Cleveland Heights City Hall is a bland place and the off-white walls of the council chamber stare at you while you sit on the cold, wooden pews. In a City Council meeting on Aug. 25, the tone of the council members’ voices was also dull — they sounded like monotone recordings. Set speeches by each council member lacked emotion, until towards the end of the meeting.
When Councilwoman Janine Boyd first spoke, she was reading off a script, proposing ways to address problems in the community. Her job was to state the issue and generate debate from the other council members.
Later in the meeting, when the issue was taking away the liquor license of a Cleveland Heights bar, Boyd voiced how she was feeling and was able to show her true emotions.
“As a woman of color, we, in the city of Cleveland Heights…are pro safety,” she said, adding that people “need to be able to live safely in our community.”
“I am a resident of this area and I am grateful of this opportunity as well,” she added.
Boyd could be described as an optimist. In her work on council, she has been striving for ways to improve the city she lives in. Now she wants to take that energy to the state level. She is running for the District 9 seat in the Ohio House of Representatives.
She is a Democrat, and has been a councilwoman for the city of Cleveland Heights since January.
“I’ve decided to run for state representative because it is critical that we shift the tide in Ohio back to the kind of policies that protect our families by providing good jobs and high quality services, especially for those who need them most,” Boyd states on her Facebook campaign page.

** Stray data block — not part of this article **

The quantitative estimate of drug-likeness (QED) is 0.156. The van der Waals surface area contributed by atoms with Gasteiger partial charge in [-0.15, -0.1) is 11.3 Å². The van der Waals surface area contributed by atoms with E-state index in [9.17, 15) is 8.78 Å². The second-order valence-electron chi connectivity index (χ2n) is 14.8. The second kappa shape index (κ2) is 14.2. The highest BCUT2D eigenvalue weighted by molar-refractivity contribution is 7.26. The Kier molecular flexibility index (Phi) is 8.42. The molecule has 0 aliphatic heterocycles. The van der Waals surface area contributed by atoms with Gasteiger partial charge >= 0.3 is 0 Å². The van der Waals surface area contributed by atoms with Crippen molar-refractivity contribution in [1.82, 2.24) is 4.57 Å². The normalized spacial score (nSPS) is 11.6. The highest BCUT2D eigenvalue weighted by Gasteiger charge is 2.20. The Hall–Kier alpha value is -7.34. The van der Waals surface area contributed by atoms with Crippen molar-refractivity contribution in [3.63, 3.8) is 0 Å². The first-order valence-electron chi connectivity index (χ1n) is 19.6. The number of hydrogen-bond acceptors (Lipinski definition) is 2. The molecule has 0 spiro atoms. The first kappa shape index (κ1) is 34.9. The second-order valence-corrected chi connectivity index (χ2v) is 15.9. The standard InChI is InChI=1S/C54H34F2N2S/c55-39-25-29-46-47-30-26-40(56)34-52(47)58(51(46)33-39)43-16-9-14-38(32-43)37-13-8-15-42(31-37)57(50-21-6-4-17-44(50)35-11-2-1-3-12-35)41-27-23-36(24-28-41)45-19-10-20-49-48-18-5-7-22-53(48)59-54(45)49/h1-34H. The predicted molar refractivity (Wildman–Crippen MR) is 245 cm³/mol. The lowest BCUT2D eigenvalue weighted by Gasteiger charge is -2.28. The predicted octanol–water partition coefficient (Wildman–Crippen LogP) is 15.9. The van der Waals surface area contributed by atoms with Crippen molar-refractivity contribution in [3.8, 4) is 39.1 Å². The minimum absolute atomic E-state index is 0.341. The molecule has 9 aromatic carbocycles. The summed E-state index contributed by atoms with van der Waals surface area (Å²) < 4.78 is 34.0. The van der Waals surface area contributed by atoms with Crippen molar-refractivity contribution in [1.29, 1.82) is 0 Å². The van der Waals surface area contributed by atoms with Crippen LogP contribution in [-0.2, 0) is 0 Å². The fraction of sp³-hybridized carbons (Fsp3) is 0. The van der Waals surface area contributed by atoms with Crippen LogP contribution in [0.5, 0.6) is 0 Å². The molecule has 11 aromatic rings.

Boyd also has a job in Columbus, where she works on a juvenile diversion program. Because of this work, which sometimes keeps her in Columbus, she has been criticized for missing eight of the past 49 council meetings.
Councilwoman Mary Dunbar, who has worked with Boyd for the past year on City Council, describes her as an “educated, bright woman with a good work ethic.”
When asked about the problem of missed meetings, Dunbar states, “It doesn’t bother me too much. I have had to miss meetings as well.”
Boyd has used her experiences in Columbus to help improve the District 9 area, as she outlines on her campaign website.
Greg Otte, a senior at John Carroll University, which is in District 9, said he likes Boyd’s mindset.
“Although I am a Republican, and I do feel that it is necessary for a person to earn everything they get, Boyd makes me feel that whatever she does will help improve the district that I currently live in,” Otte stated.
“The way she wants to improve the educational systems is what sticks out to me the most,” Otte added. “Going to a public school in Chicago we were, at times, lacking proper educational materials. For me it was not a problem, but for my classmates that were not able to afford particular school supplies it made their learning experience more difficult. I support this idea because children cannot be blamed for the materials they have, they are not the ones with a job earning the money nor should they be.”
Along with a personal belief in bettering the area she grew up in, Boyd says she also feels a responsibility to continue the work of her mother, who held the same seat in the Ohio House that she is now running for.
“My mother, Barbara Boyd has effectively represented our community, and I believe it is my responsibility to both continue her legacy and follow my own path to making a positive impact in the lives of our citizens.”
As Boyd states, “I will be your voice and best advocate as your state representative.”